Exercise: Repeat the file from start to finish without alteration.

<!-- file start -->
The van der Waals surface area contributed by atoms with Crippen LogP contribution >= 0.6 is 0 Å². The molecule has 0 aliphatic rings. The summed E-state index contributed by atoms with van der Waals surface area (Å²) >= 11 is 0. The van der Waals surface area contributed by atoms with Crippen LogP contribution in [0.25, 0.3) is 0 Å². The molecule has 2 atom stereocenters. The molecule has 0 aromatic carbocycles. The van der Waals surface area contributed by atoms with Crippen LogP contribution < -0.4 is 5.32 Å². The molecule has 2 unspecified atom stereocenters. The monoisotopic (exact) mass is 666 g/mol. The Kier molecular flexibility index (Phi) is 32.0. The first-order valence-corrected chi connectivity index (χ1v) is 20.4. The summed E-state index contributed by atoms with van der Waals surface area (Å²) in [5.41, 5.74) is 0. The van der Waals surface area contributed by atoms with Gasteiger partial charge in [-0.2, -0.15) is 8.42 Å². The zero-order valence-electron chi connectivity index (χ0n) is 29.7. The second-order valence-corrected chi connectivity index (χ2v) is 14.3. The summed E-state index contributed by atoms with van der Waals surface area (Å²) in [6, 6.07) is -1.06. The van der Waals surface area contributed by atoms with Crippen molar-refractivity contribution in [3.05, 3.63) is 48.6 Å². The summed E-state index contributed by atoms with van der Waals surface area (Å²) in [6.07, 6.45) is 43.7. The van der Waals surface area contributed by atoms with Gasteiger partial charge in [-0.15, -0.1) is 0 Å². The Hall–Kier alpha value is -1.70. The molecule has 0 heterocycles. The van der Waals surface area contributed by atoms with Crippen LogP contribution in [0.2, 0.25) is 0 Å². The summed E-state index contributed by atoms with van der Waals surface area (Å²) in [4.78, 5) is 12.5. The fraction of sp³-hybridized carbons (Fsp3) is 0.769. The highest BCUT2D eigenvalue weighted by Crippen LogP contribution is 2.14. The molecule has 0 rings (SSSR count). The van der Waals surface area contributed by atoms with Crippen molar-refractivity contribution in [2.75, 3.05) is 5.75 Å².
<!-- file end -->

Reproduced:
The van der Waals surface area contributed by atoms with Crippen LogP contribution >= 0.6 is 0 Å². The molecule has 0 aliphatic rings. The summed E-state index contributed by atoms with van der Waals surface area (Å²) >= 11 is 0. The van der Waals surface area contributed by atoms with Crippen LogP contribution in [0.25, 0.3) is 0 Å². The molecule has 2 atom stereocenters. The molecule has 0 aromatic carbocycles. The van der Waals surface area contributed by atoms with Crippen LogP contribution < -0.4 is 5.32 Å². The molecule has 2 unspecified atom stereocenters. The monoisotopic (exact) mass is 666 g/mol. The Kier molecular flexibility index (Phi) is 32.0. The first-order valence-corrected chi connectivity index (χ1v) is 20.4. The summed E-state index contributed by atoms with van der Waals surface area (Å²) in [5.41, 5.74) is 0. The van der Waals surface area contributed by atoms with Gasteiger partial charge in [-0.2, -0.15) is 8.42 Å². The zero-order valence-electron chi connectivity index (χ0n) is 29.7. The second-order valence-corrected chi connectivity index (χ2v) is 14.3. The summed E-state index contributed by atoms with van der Waals surface area (Å²) in [6, 6.07) is -1.06. The van der Waals surface area contributed by atoms with Crippen molar-refractivity contribution in [3.05, 3.63) is 48.6 Å². The summed E-state index contributed by atoms with van der Waals surface area (Å²) in [6.07, 6.45) is 43.7. The van der Waals surface area contributed by atoms with Gasteiger partial charge in [-0.15, -0.1) is 0 Å². The Hall–Kier alpha value is -1.70. The molecule has 0 heterocycles. The van der Waals surface area contributed by atoms with Crippen LogP contribution in [0.2, 0.25) is 0 Å². The summed E-state index contributed by atoms with van der Waals surface area (Å²) in [4.78, 5) is 12.5. The fraction of sp³-hybridized carbons (Fsp3) is 0.769. The highest BCUT2D eigenvalue weighted by Crippen LogP contribution is 2.14. The molecule has 0 rings (SSSR count). The van der Waals surface area contributed by atoms with Crippen molar-refractivity contribution in [2.75, 3.05) is 5.75 Å².